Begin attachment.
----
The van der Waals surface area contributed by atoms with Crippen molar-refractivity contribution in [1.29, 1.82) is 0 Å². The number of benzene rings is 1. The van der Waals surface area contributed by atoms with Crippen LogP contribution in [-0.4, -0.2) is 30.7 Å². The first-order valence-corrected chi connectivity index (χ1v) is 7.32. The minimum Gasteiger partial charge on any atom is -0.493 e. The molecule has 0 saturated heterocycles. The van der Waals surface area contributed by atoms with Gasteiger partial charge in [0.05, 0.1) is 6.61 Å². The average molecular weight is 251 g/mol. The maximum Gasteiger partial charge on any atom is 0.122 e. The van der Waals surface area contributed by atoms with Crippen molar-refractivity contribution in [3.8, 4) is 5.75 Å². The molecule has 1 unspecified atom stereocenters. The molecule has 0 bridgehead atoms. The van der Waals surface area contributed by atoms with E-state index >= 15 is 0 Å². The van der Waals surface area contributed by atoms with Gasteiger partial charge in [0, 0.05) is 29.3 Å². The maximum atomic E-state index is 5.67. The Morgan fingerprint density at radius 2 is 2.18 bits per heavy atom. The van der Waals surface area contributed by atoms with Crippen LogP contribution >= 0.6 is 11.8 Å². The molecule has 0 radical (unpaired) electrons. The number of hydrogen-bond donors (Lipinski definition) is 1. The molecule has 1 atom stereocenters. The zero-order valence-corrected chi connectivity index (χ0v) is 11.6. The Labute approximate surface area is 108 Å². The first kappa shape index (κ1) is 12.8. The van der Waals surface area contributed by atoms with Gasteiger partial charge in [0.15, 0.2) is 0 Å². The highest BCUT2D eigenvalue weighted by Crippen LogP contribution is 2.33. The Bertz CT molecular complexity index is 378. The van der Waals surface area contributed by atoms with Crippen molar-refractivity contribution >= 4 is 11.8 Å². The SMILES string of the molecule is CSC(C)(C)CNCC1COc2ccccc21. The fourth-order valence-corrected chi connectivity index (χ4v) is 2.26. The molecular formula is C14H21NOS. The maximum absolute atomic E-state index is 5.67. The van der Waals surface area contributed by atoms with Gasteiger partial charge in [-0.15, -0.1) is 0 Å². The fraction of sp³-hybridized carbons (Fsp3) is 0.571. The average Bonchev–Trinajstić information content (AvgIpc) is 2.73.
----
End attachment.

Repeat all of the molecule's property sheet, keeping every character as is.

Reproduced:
The van der Waals surface area contributed by atoms with Crippen molar-refractivity contribution in [1.29, 1.82) is 0 Å². The number of benzene rings is 1. The van der Waals surface area contributed by atoms with Crippen LogP contribution in [-0.4, -0.2) is 30.7 Å². The first-order valence-corrected chi connectivity index (χ1v) is 7.32. The minimum Gasteiger partial charge on any atom is -0.493 e. The molecule has 0 saturated heterocycles. The van der Waals surface area contributed by atoms with Gasteiger partial charge in [0.05, 0.1) is 6.61 Å². The average molecular weight is 251 g/mol. The maximum Gasteiger partial charge on any atom is 0.122 e. The van der Waals surface area contributed by atoms with Crippen molar-refractivity contribution in [3.8, 4) is 5.75 Å². The molecule has 1 unspecified atom stereocenters. The molecule has 0 bridgehead atoms. The van der Waals surface area contributed by atoms with E-state index >= 15 is 0 Å². The van der Waals surface area contributed by atoms with Gasteiger partial charge in [0, 0.05) is 29.3 Å². The maximum atomic E-state index is 5.67. The Morgan fingerprint density at radius 2 is 2.18 bits per heavy atom. The van der Waals surface area contributed by atoms with Crippen LogP contribution >= 0.6 is 11.8 Å². The molecule has 0 radical (unpaired) electrons. The number of hydrogen-bond donors (Lipinski definition) is 1. The molecule has 1 atom stereocenters. The zero-order valence-corrected chi connectivity index (χ0v) is 11.6. The Labute approximate surface area is 108 Å². The first kappa shape index (κ1) is 12.8. The van der Waals surface area contributed by atoms with Gasteiger partial charge in [0.15, 0.2) is 0 Å². The highest BCUT2D eigenvalue weighted by Crippen LogP contribution is 2.33. The Bertz CT molecular complexity index is 378. The van der Waals surface area contributed by atoms with Crippen molar-refractivity contribution >= 4 is 11.8 Å². The SMILES string of the molecule is CSC(C)(C)CNCC1COc2ccccc21. The fourth-order valence-corrected chi connectivity index (χ4v) is 2.26. The molecular formula is C14H21NOS. The maximum absolute atomic E-state index is 5.67. The van der Waals surface area contributed by atoms with Gasteiger partial charge in [-0.15, -0.1) is 0 Å². The fraction of sp³-hybridized carbons (Fsp3) is 0.571. The average Bonchev–Trinajstić information content (AvgIpc) is 2.73.